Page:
Twenty-four years ago on March 17, I surprised my DPL* staff by bringing a homemade meal to the office to celebrate St. Patrick’s Day. It was such a hit, I’ve done a repeat performance every year since.
The menu is simple and remarkably inexpensive:
Corned Beef and Cabbage with Potatoes and Carrots
Irish Soda Bread
Lime Jell-O with Pears
Corned beef and cabbage is more of a method than a specific recipe. For your meal, you’ll need:
- Corned beef brisket or round. I like Bill Bailey’s marinated ready-to-cook, however, there are other brands that come pre-marinated and ready to go
- Potatoes, peeled and halved
- Carrots, peeled, and cut into 2-inch pieces
- Cabbage, cut in narrow wedges
Use your best judgment to decide how much of these ingredients you need, depending on how many you will be feeding. My experience is that you’ll need more than you think because it’s just that good!
- Place the corned beef into a large stockpot of water (enough to fully cover the beef to within 2 inches of the top) over high heat, adding the contents of the spice packet if one comes with the beef.
- Bring to a boil and quickly turn the heat down to the lowest simmer setting. Cover. Cook for 5 to 6 hours.
Do not allow to come to a full rolling boil at any time in the cooking process.
- During the last hour add peeled, cut potatoes and peeled, cut carrots. Turn the heat up to medium-low.
- About 15 minutes before serving, cut the cabbage into wedges and add to the pot. Cover and allow to cook on medium-high until cabbage is just tender.
- Remove vegetables to a large bowl or serving platter. Slice the beef (it will nearly fall apart) and arrange in the middle of the vegetables. Ladle a bit of the broth over all and serve immediately.
- Watch carefully that the carrots and potatoes do not become mushy. At the low temperature, about one hour will be required. Just check often. The cabbage is best when just barely tender, still green and not mushy.
- Without fail, I can count on the simple ingredients in this meal to be on sale just when I need them. When you see corned beef, potatoes, cabbage and carrots on sale this next week, stock up. Corned beef in its original sealed plastic freezes well for up to 6 months. This is a meal you will want to repeat often.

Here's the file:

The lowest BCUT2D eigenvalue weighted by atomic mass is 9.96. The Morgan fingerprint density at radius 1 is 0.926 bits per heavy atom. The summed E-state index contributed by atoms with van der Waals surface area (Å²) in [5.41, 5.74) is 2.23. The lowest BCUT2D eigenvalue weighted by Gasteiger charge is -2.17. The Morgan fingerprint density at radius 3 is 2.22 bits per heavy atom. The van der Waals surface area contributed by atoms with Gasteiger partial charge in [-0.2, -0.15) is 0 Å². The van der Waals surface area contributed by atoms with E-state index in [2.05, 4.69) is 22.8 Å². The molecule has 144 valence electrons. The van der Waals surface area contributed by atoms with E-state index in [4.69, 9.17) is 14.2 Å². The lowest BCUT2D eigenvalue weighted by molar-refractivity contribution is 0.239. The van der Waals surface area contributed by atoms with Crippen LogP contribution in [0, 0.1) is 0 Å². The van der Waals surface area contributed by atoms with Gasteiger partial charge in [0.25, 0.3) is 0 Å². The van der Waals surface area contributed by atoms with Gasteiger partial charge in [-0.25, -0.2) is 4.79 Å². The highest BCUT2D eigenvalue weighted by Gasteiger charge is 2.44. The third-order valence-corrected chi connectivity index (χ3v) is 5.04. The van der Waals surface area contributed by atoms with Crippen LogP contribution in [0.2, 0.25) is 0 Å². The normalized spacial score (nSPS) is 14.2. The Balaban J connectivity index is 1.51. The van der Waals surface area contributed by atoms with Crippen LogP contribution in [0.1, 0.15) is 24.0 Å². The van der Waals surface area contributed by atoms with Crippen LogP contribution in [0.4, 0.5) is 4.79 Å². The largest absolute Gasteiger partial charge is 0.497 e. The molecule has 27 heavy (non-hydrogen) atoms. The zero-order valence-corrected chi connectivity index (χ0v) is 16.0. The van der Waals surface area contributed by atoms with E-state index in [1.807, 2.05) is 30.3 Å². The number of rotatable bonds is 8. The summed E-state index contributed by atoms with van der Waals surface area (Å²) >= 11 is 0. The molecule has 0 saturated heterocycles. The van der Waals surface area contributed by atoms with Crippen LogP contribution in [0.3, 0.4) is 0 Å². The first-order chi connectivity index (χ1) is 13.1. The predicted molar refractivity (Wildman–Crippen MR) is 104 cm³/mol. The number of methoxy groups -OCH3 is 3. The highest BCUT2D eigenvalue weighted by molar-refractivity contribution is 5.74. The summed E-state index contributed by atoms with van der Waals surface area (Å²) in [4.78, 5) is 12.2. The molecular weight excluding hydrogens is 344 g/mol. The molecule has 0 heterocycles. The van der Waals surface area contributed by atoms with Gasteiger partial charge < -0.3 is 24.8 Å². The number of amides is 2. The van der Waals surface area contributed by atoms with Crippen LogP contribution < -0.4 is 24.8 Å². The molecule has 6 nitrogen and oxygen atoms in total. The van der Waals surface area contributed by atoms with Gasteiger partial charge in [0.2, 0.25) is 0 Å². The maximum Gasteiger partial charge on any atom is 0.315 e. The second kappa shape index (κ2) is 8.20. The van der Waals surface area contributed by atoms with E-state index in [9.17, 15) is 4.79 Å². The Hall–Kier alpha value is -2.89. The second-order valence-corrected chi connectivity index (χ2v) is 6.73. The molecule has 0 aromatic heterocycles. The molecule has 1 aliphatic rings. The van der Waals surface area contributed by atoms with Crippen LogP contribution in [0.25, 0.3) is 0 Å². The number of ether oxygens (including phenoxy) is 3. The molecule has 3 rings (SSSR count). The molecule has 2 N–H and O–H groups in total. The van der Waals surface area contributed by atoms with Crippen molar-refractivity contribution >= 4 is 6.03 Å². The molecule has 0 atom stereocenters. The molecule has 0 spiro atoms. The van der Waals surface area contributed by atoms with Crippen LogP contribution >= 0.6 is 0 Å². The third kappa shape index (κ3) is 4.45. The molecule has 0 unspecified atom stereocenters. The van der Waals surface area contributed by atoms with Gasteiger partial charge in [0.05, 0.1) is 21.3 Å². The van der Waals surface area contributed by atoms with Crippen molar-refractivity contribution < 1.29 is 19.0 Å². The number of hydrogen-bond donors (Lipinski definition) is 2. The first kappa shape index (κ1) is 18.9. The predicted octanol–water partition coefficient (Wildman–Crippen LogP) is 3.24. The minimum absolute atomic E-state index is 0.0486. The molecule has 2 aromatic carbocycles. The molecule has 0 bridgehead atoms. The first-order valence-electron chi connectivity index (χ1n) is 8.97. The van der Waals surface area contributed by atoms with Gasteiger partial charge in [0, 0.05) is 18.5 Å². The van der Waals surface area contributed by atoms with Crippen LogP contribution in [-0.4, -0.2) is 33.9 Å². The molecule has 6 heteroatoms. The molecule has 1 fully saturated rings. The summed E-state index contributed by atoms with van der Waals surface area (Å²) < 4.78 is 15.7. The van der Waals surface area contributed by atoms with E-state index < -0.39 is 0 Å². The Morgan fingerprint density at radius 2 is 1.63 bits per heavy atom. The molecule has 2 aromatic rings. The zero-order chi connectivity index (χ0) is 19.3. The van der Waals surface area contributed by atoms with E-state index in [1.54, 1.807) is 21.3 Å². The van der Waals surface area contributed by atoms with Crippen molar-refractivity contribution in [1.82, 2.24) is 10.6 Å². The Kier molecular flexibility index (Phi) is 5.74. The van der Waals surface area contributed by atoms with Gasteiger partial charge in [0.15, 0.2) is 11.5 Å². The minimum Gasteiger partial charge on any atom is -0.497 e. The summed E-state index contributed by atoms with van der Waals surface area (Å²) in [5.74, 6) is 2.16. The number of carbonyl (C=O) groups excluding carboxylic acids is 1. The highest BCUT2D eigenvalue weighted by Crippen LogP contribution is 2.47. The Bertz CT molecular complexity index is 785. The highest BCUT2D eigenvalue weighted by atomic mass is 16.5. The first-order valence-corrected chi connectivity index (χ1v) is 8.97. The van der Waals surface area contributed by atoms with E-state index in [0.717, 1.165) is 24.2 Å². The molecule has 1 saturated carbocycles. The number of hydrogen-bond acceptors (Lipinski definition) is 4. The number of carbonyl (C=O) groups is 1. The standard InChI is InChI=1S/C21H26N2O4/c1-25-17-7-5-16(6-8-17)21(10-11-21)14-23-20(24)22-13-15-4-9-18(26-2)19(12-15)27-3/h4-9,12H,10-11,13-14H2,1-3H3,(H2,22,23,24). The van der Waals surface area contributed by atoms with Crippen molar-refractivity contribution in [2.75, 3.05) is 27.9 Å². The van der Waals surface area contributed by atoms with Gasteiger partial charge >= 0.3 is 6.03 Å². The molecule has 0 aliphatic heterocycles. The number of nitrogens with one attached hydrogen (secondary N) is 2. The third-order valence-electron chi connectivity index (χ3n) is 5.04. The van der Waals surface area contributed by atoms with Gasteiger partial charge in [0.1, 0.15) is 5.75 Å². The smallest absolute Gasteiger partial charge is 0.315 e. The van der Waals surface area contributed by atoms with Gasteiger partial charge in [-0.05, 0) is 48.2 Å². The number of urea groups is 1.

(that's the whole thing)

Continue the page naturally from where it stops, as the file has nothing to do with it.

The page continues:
My recipe for “Irish” Soda Bread follows. You’re on your own for the green Jell-O!
Americanized Irish Soda Bread
- Two 8 x 4 inch loaf pans
- 4 cups all-purpose flour
- 1 cup white granulated sugar
- 1 teaspoon baking soda
- 2 teaspoons baking powder
- ½ teaspoon salt
- 3 eggs
- 16 ounces sour cream, two cups
- 1 cup dried currants, or raisins (see NOTE 1)
- 1 tablespoon caraway seeds, optional (see NOTE 2)
- Preheat oven to 325 F. Grease two 8-by-4-inch loaf pans.
- In a large mixing bowl, mix the flour, sugar, baking soda, baking powder, and salt.
- Add the eggs, sour cream, caraway seeds, and currants, and mix until just combined. The batter will be VERY thick. See NOTE 3.
- Distribute batter evenly between the two pans.
- Bake loaves at 325 F for 1 hour. Do not overbake!
- Best when served hot right out of the oven, with butter.
- Currants are traditional and the best option here, if you can find them. Raisins are a great alternative to currants, either dark or golden. Or leave them out altogether.
- Caraway seeds are traditional and some of us love them in this bread! Some do not. Use your own best judgment. One option is to use them to line the bottom of the pan before pouring in the batter! You'll get a similar result to adding them to the batter itself, but those who don't like them can easily avoid them by simply removing the bottom crust.
- The batter will be VERY thick. If this bothers you, add a tiny bit of milk until you are happy.
*DPL is the acronym for Debt-Proof Living, the parent organization of this blog, an asset of DPL Press, Inc., which I founded in 1992. It survives to this day and isn’t that amazing. DPL is right there on my Gratitude List that I mentioned here!